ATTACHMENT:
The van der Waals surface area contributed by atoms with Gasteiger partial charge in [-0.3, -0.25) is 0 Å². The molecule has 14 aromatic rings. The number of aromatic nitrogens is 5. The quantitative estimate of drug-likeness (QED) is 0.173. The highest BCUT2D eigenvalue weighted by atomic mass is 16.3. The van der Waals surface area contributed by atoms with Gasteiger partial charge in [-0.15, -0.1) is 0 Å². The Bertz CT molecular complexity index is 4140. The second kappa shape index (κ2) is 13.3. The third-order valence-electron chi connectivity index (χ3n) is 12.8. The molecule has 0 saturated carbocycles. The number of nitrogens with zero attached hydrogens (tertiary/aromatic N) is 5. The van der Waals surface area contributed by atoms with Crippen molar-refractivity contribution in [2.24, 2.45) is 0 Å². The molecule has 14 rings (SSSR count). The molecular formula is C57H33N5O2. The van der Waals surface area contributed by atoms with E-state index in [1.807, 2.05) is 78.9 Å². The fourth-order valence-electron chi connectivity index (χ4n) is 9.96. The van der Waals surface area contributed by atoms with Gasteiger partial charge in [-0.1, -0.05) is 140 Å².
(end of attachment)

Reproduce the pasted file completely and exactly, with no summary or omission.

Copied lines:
The van der Waals surface area contributed by atoms with Gasteiger partial charge in [-0.3, -0.25) is 0 Å². The molecule has 14 aromatic rings. The number of aromatic nitrogens is 5. The quantitative estimate of drug-likeness (QED) is 0.173. The highest BCUT2D eigenvalue weighted by atomic mass is 16.3. The van der Waals surface area contributed by atoms with Gasteiger partial charge in [-0.15, -0.1) is 0 Å². The Bertz CT molecular complexity index is 4140. The second kappa shape index (κ2) is 13.3. The third-order valence-electron chi connectivity index (χ3n) is 12.8. The molecule has 0 saturated carbocycles. The number of nitrogens with zero attached hydrogens (tertiary/aromatic N) is 5. The van der Waals surface area contributed by atoms with Crippen molar-refractivity contribution in [2.24, 2.45) is 0 Å². The molecule has 14 rings (SSSR count). The molecular formula is C57H33N5O2. The van der Waals surface area contributed by atoms with E-state index in [1.807, 2.05) is 78.9 Å². The fourth-order valence-electron chi connectivity index (χ4n) is 9.96. The van der Waals surface area contributed by atoms with Gasteiger partial charge in [-0.1, -0.05) is 140 Å².